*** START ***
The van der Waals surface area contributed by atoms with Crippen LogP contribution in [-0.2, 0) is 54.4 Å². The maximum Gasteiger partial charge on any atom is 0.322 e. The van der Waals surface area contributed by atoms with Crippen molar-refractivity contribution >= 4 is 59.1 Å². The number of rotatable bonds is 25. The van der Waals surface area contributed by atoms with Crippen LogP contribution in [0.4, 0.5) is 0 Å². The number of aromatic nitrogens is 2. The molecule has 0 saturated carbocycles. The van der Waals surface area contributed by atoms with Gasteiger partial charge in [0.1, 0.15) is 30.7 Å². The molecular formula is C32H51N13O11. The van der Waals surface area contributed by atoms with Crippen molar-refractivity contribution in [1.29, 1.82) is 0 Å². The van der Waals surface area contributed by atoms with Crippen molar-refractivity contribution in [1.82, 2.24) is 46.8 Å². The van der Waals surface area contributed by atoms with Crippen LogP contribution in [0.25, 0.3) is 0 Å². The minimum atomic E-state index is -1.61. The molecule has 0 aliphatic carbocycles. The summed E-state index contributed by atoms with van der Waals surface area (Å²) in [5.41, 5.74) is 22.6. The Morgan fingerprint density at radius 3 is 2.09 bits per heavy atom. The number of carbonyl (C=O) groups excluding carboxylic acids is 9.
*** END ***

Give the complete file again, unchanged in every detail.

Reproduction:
The van der Waals surface area contributed by atoms with Crippen LogP contribution in [-0.2, 0) is 54.4 Å². The maximum Gasteiger partial charge on any atom is 0.322 e. The van der Waals surface area contributed by atoms with Crippen molar-refractivity contribution >= 4 is 59.1 Å². The number of rotatable bonds is 25. The van der Waals surface area contributed by atoms with Crippen LogP contribution in [0.4, 0.5) is 0 Å². The number of aromatic nitrogens is 2. The molecule has 0 saturated carbocycles. The van der Waals surface area contributed by atoms with Gasteiger partial charge in [0.1, 0.15) is 30.7 Å². The molecular formula is C32H51N13O11. The van der Waals surface area contributed by atoms with Crippen molar-refractivity contribution in [1.29, 1.82) is 0 Å². The van der Waals surface area contributed by atoms with Crippen molar-refractivity contribution in [1.82, 2.24) is 46.8 Å². The van der Waals surface area contributed by atoms with Crippen LogP contribution in [0.25, 0.3) is 0 Å². The minimum atomic E-state index is -1.61. The molecule has 0 aliphatic carbocycles. The summed E-state index contributed by atoms with van der Waals surface area (Å²) in [5.41, 5.74) is 22.6. The Morgan fingerprint density at radius 3 is 2.09 bits per heavy atom. The number of carbonyl (C=O) groups excluding carboxylic acids is 9.